IBM Buys Application Service Provider Corio
by Timothy Prickett Morgan
In a move that appears to be designed to boost its application hosting business and to prevent its competitors from easily doing so, IBM announced last week that it had acquired Corio, a relatively unknown provider of applications on demand, for $182 million in hard, cold cash. Based on Corio's stock price and market capitalization before the deal was announced, IBM is paying a 38 percent premium to acquire the company.
That may seem like a lot of money to pay for a company most people have never heard of and for an idea--application service providing, or renting out applications over the Internet--that was blown out of proportion by hype four years ago and has been subject to some ridicule since then. IBM is a pretty stingy company, and it rarely falls for its own spin, so perhaps server, software, security, and networking technology have matured to the point that the ASP idea, which both Corio and IBM independently refer to as applications on demand to try to duck the whole ASP comparison, might start to go a little more mainstream.
The Global Services unit is on track to represent half of IBM's $100+ billion in sales in 2005, and an increasingly large portion of that business is what IBM calls e-business hosting, which means either IBM running your applications on your servers in IBM's facilities or your facilities, or running them on IBM's servers in its facilities. Sources at IBM say the overall market for e-business hosting was $16 billion worldwide in 2004, and $10 billion of that was for supporting basic infrastructure and $6 billion being for application hosting, including everything from basic Web applications on up to full ERP suites. Moreover, IBM has 44 mammoth data centers around the world, equipped with just about any machine you want to run software on--and not just its own boxes, either. This money is not peanuts, and that investment in data centers by IBM is not testing out an idea. IBM is apparently making the ASP model work. Given IBM's services bent in general and its whole "on demand" philosophy of doing facilities and application management for recurring and predictable revenue streams, it comes as no surprise that IBM wants to get some more of this action and make sure Hewlett-Packard, Sun Microsystems, EDS, Microsoft, and others get a little bit less.
So why pay so much money for Corio, a company that was founded in September 1998 and that has lost a lot of money since it came into existence? From 1999 through 2003, Corio, which is public company traded on the Nasdaq and based in San Carlos, California, has brought in $227.2 million in sales and $256.4 million in losses; for the first three months of 2004, Corio has brought in $53.1 million in sales with losses of $10.3 million. What seems to be the case is that Corio is heading toward breakeven, and the last thing IBM wants is competition in this application hosting market that is driving a substantial portion of its growth in Global Services. IBM seems to be buying some expertise, which it can put to use in those 44 data centers as it chases a lot more customers than Corio could alone.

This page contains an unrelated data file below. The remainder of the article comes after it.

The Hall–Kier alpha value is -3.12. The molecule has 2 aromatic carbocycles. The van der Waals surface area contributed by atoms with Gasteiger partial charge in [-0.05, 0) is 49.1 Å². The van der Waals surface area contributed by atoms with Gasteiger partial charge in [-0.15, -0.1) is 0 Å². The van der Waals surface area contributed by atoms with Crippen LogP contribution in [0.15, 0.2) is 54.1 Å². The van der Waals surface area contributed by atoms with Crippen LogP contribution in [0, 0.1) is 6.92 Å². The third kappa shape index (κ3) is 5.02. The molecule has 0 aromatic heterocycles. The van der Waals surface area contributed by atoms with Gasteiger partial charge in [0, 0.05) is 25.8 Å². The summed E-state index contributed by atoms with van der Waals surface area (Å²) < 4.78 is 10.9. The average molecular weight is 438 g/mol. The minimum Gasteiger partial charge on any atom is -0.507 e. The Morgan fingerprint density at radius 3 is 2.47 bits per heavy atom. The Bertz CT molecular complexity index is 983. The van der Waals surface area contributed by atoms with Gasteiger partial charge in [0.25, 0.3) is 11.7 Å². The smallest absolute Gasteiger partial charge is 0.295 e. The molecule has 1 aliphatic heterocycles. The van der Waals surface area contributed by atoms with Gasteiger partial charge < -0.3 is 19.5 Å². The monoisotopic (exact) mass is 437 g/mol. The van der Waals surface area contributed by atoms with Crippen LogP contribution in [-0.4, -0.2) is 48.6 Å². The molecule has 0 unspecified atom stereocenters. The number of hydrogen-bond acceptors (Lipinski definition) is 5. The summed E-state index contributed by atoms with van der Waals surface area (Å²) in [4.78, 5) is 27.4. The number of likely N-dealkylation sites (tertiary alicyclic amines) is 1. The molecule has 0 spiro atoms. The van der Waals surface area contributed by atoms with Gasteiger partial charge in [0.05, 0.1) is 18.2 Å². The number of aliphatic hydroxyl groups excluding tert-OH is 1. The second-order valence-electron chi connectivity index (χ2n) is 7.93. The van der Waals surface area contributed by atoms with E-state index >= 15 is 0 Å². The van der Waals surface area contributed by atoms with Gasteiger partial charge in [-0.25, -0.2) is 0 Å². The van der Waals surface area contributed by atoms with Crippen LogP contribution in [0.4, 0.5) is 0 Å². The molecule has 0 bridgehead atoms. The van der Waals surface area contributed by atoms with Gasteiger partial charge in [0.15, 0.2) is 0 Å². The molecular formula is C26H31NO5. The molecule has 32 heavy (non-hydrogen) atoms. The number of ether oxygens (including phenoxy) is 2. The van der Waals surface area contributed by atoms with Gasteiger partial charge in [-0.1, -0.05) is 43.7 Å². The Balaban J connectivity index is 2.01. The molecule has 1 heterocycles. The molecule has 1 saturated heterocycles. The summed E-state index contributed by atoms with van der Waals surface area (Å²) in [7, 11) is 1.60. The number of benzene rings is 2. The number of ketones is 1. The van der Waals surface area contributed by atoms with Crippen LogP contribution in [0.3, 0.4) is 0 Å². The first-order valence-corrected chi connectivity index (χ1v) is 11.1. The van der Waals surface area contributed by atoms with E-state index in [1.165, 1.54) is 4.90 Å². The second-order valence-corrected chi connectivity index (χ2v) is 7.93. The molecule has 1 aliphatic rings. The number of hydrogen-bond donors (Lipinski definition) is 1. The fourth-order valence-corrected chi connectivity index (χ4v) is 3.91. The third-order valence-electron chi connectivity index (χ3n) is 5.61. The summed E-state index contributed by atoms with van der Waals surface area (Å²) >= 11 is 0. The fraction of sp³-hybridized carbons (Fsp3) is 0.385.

The move also suggests that companies are going to start looking around in the data centers for where they can cut costs next, and that application hosting might be the next thing companies want to try out. Corio has expertise among both Fortune 1000 and midrange companies supporting Ariba, Concur, E.piphany, Oracle, PeopleSoft, SAP, and Siebel applications on Windows, Solaris, HP-UX, and Linux (IBM's own AIX is not mentioned on the Corio site as a supported platform, but that is about to change.) Even if Corio couldn't turn a profit with its expertise, IBM is clearly betting that, with its global reach and on-demand preach, it can. In an interesting aside, Corio has a trademark on the term "application on demand," something that IBM obviously also wants to get its hands on. Corio does not say how many customers it has, but says it is managing over 1,000 customer databases in its data centers for its customers' hosted applications.
IBM expects the Corio acquisition to finalize in 60 days, and says it will hire the entire staff from Corio. George Kadifa, Corio's current CEO, will continue to manage the business after it merges into IBM, and will be given additional responsibilities within the company in the application services area.